It's easy to imagine a Gnostic hearing this story and interpreting hell as the material world, and the light that cometh into the darkness being that of the gnosis Christ brought. The Harrowing of Hell is, in Gnostic terms, an account of liberation from the darkness of materiality and ignorance, a song of spiritual release, but also one that seems to have a provocatively antinomian element, such as in this conversation between Beelzebub and Satan:

For behold now that Jesus of Nazareth, with the brightness of his glorious divinity, puts to flight all the horrid powers of darkness and death;

He has broke down our prisons from top to bottom, dismissed all the captives, released all who were bound, and all who were wont formerly to groan under the weight of their torments have now insulted us, and we are like to be defeated by their prayers.

Our impious dominions are subdued, and no part of mankind is now left in our subjection, but on the other hand, they all boldly defy us. (XVIII-3-5)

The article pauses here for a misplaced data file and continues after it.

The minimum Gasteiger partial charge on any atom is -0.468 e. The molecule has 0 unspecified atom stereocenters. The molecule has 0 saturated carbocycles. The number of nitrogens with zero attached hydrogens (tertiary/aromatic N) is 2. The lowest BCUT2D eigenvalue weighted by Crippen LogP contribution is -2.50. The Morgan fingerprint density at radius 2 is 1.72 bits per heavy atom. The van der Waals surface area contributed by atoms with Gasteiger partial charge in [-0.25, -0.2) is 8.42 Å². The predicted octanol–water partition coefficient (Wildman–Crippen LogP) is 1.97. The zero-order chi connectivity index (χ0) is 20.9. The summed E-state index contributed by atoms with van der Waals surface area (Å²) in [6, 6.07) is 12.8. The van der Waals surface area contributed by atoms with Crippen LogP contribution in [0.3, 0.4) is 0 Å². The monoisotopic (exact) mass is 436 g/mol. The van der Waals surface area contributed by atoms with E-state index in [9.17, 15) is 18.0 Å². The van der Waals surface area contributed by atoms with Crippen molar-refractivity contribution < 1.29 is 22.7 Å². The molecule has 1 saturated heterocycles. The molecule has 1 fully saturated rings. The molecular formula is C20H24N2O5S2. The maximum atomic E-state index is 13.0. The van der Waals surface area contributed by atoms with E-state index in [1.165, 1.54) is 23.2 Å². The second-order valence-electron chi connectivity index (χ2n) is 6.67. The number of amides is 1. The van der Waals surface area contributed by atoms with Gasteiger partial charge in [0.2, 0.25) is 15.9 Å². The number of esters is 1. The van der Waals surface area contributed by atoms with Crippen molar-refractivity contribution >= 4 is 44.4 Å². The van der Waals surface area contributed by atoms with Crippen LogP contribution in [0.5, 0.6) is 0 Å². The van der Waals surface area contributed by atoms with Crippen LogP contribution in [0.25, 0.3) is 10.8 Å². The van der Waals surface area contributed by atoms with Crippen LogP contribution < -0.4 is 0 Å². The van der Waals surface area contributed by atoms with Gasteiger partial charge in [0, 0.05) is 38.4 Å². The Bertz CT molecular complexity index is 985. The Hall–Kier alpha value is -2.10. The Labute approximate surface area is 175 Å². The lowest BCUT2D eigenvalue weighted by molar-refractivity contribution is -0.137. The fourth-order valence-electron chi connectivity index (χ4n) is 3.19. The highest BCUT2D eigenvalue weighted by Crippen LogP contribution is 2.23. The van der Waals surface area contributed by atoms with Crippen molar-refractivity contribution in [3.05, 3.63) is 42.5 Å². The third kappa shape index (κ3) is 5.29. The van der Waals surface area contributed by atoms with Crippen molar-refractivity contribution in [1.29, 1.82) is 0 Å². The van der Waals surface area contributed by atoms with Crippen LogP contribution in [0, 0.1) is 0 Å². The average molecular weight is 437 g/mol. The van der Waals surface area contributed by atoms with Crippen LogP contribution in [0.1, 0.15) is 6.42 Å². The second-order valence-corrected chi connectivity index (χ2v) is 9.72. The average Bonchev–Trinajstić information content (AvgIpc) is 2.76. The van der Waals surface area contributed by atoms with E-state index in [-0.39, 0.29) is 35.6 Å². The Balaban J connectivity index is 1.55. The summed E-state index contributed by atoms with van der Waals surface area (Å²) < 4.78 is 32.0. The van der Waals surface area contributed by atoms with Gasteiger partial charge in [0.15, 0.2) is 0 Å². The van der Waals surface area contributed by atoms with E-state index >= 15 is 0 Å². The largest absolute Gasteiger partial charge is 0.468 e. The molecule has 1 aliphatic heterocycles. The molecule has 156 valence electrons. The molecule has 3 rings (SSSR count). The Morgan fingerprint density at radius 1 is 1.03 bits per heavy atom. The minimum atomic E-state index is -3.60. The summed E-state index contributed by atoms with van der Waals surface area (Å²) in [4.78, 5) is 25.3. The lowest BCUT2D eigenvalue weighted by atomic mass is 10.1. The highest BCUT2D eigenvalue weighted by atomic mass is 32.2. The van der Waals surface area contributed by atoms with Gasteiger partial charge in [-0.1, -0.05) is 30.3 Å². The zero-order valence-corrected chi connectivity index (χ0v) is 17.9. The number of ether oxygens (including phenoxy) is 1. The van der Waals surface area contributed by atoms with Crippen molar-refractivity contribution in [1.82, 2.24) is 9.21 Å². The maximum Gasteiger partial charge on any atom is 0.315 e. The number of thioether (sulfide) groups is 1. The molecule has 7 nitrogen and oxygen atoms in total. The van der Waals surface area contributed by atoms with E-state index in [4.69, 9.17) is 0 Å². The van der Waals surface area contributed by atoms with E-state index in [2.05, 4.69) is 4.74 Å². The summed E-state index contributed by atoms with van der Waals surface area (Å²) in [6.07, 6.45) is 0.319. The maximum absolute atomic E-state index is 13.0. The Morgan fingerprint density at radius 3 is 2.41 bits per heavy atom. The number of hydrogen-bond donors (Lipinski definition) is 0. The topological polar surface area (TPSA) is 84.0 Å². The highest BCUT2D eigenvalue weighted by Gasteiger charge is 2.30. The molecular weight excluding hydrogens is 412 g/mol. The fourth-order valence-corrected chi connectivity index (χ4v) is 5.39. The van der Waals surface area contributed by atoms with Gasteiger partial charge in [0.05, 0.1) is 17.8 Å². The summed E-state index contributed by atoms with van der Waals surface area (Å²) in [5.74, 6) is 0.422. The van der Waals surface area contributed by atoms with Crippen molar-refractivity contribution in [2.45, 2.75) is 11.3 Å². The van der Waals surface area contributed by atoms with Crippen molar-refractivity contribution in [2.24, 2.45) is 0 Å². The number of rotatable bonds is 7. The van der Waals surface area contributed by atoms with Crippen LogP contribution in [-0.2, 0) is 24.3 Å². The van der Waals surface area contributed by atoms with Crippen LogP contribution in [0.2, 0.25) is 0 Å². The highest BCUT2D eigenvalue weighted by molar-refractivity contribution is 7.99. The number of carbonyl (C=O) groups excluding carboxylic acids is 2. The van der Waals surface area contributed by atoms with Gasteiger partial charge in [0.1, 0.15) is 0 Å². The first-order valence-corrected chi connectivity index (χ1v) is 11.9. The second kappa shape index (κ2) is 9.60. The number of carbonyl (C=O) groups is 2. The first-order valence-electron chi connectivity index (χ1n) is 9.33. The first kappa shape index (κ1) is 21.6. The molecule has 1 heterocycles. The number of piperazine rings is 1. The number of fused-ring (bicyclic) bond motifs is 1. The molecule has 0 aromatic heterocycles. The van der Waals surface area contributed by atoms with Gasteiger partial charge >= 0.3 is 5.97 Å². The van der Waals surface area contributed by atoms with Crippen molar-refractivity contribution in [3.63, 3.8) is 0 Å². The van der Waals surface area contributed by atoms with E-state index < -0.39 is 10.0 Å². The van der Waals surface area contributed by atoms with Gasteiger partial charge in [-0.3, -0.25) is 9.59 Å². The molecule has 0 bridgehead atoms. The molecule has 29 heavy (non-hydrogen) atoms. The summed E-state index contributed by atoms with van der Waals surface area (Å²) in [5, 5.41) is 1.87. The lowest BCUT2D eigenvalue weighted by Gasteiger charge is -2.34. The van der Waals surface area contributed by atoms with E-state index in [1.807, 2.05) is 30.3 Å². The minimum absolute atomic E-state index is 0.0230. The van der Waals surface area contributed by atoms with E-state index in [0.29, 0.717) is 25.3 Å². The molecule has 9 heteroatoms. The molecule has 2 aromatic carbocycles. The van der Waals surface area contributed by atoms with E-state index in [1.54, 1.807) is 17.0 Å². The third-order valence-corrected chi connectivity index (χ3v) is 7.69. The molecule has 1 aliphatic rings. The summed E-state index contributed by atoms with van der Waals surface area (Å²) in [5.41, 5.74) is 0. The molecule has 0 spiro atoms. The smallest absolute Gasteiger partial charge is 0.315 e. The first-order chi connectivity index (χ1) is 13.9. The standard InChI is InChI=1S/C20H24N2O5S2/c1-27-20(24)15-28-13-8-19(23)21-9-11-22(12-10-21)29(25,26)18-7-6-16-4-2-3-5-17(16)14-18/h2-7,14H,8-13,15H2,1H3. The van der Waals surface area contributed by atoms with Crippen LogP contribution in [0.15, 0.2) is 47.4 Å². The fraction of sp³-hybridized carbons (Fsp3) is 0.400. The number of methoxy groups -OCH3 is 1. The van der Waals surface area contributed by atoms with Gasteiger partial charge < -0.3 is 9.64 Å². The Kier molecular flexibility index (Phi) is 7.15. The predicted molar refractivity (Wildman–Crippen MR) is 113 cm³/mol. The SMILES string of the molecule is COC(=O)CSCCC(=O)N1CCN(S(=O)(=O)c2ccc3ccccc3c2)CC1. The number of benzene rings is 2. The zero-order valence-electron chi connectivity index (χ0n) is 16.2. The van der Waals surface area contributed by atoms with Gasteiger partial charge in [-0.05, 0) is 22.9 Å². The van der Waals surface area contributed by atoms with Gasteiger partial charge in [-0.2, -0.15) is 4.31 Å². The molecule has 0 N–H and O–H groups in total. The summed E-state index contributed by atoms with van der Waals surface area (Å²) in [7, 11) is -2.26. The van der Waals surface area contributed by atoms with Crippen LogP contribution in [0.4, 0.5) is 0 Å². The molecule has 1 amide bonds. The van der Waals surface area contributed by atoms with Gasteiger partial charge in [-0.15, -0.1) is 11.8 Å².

Indeed, the Gnostics would like to see everyone released from hell. And where might we find the domain of shades? It is all around us, a product of society, culture, politics; and inside us also, what Blake dubbed the 'mind-forged manacles'. Or, as Christopher Marlowe's Mephistopheles reminds us, 'Why, this is hell, nor am I out of it.'

Friday, March 25, 2016

The Gnostic Interpretation of Good Friday

Following the Round Dance comes a section [in the Acts of John] known as the Revelation of the Mystery of the Cross.When Jesus is crucified, the disciples ‘fled all ways’, with John hiding in a cave on the Mount of Olives.While he is there, Jesus appears to him and shows him a cross made of light around which a multitude stands. The cross is the Word which unites all things and only when people hearken to it will all the light particles scattered within humanity be gathered back together again and be taken up. Jesus also tells John that he is not ‘he who is upon the cross’ at Calvary, reflecting the common Gnostic belief that Jesus was a divine being, not a human one.

Furthermore, Jesus informs John that:

‘You hear that I suffered, yet I suffered not; that I suffered not, yet I did suffer; that I was pierced, yet I was not wounded; hanged, and I was not hanged, that blood flowed from me, yet it did not flow.’